The French government has come up with a new way to fight Internet pirates. The new system will use a "three strikes and you're out" approach, people who download and/or share illegal content on the Internet will first receive two warnings and if they still don't comply their Internet access will be cut off.
An independent panel supervised by a court official will be responsible for creating a system to determine when and how often a warning is sent to a file sharer.
According to the chairman of the French retail chain store FNAC, Denis Olivennes, music sales at FNAC has declined due to Internet file sharing. Olivennes believes large monetary fines and prison sentences -- current French penalties for copyright infringement -- are "totally disproportionate." He believes a ban on Internet is a more reasonable punishment, especially for the young people in the country. The Syndicat National de l'Edition Phonographique (SNEP), the French equivalent of the Recording Industry Association of America (RIAA), claims music sales have plummeted 40 percent over a four-year period starting in 2002.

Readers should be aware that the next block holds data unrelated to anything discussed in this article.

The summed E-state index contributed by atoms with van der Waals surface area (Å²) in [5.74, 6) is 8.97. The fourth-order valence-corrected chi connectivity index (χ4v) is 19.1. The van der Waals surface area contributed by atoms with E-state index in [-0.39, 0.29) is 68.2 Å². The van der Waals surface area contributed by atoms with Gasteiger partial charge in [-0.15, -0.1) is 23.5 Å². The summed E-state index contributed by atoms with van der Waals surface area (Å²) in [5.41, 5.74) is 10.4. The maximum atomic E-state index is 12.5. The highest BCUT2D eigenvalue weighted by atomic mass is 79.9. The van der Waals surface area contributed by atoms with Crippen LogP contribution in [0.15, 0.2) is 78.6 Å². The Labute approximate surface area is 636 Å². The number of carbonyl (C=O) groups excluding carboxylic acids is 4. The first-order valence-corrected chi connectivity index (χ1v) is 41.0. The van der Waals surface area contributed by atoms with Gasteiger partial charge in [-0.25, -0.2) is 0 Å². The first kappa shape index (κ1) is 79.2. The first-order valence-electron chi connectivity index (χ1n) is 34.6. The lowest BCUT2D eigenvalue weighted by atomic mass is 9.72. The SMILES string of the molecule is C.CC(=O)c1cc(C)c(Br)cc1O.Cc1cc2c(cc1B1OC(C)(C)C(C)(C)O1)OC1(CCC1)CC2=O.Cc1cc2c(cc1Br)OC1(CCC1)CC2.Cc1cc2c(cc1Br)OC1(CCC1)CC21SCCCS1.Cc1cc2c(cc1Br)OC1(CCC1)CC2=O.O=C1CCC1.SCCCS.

The deal was described as a "decisive moment for the future of a civilized Internet," according to French President Nicolas Sarkozy. "We run the risk of witnessing a genuine destruction of culture," he added.
The music and movie industry are happy with France's plan but other politicians and consumer groups fear the system could end up being too restrictive. The new system may make it a lot easier to punish Internet pirates but at least they won't get sued for $220,000.